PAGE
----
Researchers from York University’s Faculty of Health have co-authored a study investigating the governance of pandemic prevention in the context of wildlife trade.
Published in The Lancet Planetary Health, the research considers the current institutional landscape for pandemic prevention and how prevention of zoonotic spillovers from the wildlife trade for human consumption should be incorporated into a pandemic treaty.
Professors Mary Wiktorowicz and A.M. Viens, along with doctoral candidate Raphael Aguiar, collaborated on the research with colleagues from the University of Washington. The researchers argue that a pandemic treaty should be “explicit about zoonotic spillover prevention and focus on improving coordination across four policy domains, namely public health, biodiversity conservation, food security, and trade.”
A pandemic treaty, they say, should include four interacting goals in relation to prevention of zoonotic spillovers from the wildlife trade for human consumption: risk understanding; risk assessment; risk reduction; and enabling funding.
Ideas about preventative actions for pandemics have been advanced during COVID-19, but researchers say more consideration on how these actions can be operationalized, with respect to wildlife trade for human consumption, is needed.
“To date, pandemic governance has mostly focused on outbreak surveillance, containment, and response rather than on avoiding zoonotic spillovers in the first place,” the study states. “However, given the acceleration of globalization, a paradigm shift towards prevention of zoonotic spillovers is warranted as containment of outbreaks becomes unfeasible.”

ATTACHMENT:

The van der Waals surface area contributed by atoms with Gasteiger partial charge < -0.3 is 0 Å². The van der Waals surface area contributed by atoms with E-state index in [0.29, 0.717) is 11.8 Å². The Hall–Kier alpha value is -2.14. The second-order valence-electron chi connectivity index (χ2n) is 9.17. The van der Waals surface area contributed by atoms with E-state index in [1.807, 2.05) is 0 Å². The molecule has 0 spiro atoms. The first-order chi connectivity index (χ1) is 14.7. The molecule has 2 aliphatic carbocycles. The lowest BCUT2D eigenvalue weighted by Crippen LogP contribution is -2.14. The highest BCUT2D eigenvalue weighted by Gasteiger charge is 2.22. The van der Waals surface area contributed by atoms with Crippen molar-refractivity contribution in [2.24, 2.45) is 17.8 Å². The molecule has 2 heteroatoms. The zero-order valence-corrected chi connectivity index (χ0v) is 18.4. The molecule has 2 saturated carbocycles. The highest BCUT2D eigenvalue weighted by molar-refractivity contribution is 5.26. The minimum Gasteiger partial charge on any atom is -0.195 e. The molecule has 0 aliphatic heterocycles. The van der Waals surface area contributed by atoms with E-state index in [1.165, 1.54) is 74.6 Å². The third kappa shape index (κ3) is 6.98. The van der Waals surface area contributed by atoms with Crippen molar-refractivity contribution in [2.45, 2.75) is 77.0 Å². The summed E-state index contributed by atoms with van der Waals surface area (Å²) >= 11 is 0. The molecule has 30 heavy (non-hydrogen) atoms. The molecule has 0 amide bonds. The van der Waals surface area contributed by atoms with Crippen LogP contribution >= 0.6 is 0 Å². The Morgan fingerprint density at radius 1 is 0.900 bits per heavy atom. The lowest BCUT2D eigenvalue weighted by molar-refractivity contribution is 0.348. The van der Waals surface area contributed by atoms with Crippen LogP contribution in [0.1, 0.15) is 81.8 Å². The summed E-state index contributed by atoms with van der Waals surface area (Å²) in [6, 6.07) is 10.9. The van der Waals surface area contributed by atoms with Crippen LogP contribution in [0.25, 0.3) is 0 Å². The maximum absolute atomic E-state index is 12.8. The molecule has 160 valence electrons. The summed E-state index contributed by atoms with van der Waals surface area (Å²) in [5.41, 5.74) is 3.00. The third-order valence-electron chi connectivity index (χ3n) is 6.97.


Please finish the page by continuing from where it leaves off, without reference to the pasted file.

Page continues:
According to Raphael, “A risk-based approach to wildlife trade and its interconnected threats can be used to situate the governance of pandemic prevention in relation to their shared causal pathways. This approach enables more efficient coordination of responses.”
Trade-offs must be carefully balanced to meet multiple objectives, says Wiktorowicz. For instance, while bans on all wildlife trade could reduce health risks, they may undermine access to food for some local and indigenous populations around the world and alter incentives for sustainable land use.
“Pandemic prevention at source needs to be based on a better understanding of how interaction with wildlife increases health risks to humans along the entire trade chain, so that overregulation does not occur,” says Wiktorowicz.
The researchers note that containment of zoonotic outbreaks and prevention of spillovers into pandemics could become more difficult to manage with increased globalization and urbanization, and this calls for an international institutional arrangement that accounts specifically for these possibilities.
“The current pandemic treaty negotiations present an opportunity for a multilateral approach, to address deep prevention,” adds Viens.
Read the full study “Global governance for pandemic prevention and the wildlife trade.”
Wiktorowicz and co-author Eduardo Gallo Cajiao (University of Washington) will present the paper in a seminar at the Dahdaleh Institute for Global Health Research on April 26 at 1 p.m. See the event listing online for more information and details on how to attend.